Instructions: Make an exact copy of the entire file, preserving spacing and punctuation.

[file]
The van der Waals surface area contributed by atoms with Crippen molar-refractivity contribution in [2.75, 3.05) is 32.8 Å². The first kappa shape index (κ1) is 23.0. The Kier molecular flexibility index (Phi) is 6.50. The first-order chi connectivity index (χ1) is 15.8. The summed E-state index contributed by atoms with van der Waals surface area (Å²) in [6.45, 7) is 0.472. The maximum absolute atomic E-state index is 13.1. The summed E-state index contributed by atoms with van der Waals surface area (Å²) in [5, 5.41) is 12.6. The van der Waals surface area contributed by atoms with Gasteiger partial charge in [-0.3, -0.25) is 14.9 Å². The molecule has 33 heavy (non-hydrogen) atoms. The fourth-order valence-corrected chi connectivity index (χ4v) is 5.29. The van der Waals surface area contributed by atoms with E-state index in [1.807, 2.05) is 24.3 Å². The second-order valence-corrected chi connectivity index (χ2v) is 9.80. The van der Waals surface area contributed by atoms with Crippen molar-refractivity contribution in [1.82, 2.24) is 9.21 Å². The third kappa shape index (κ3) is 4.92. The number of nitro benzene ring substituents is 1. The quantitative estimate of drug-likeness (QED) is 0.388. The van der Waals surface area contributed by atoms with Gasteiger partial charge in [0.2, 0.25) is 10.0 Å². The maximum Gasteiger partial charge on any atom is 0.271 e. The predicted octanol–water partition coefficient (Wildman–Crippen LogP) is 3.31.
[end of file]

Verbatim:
The van der Waals surface area contributed by atoms with Crippen molar-refractivity contribution in [2.75, 3.05) is 32.8 Å². The first kappa shape index (κ1) is 23.0. The Kier molecular flexibility index (Phi) is 6.50. The first-order chi connectivity index (χ1) is 15.8. The summed E-state index contributed by atoms with van der Waals surface area (Å²) in [6.45, 7) is 0.472. The maximum absolute atomic E-state index is 13.1. The summed E-state index contributed by atoms with van der Waals surface area (Å²) in [5, 5.41) is 12.6. The van der Waals surface area contributed by atoms with Gasteiger partial charge in [-0.3, -0.25) is 14.9 Å². The molecule has 33 heavy (non-hydrogen) atoms. The fourth-order valence-corrected chi connectivity index (χ4v) is 5.29. The van der Waals surface area contributed by atoms with E-state index in [1.807, 2.05) is 24.3 Å². The second-order valence-corrected chi connectivity index (χ2v) is 9.80. The van der Waals surface area contributed by atoms with Crippen molar-refractivity contribution in [1.82, 2.24) is 9.21 Å². The third kappa shape index (κ3) is 4.92. The number of nitro benzene ring substituents is 1. The quantitative estimate of drug-likeness (QED) is 0.388. The van der Waals surface area contributed by atoms with Gasteiger partial charge in [0.2, 0.25) is 10.0 Å². The maximum Gasteiger partial charge on any atom is 0.271 e. The predicted octanol–water partition coefficient (Wildman–Crippen LogP) is 3.31.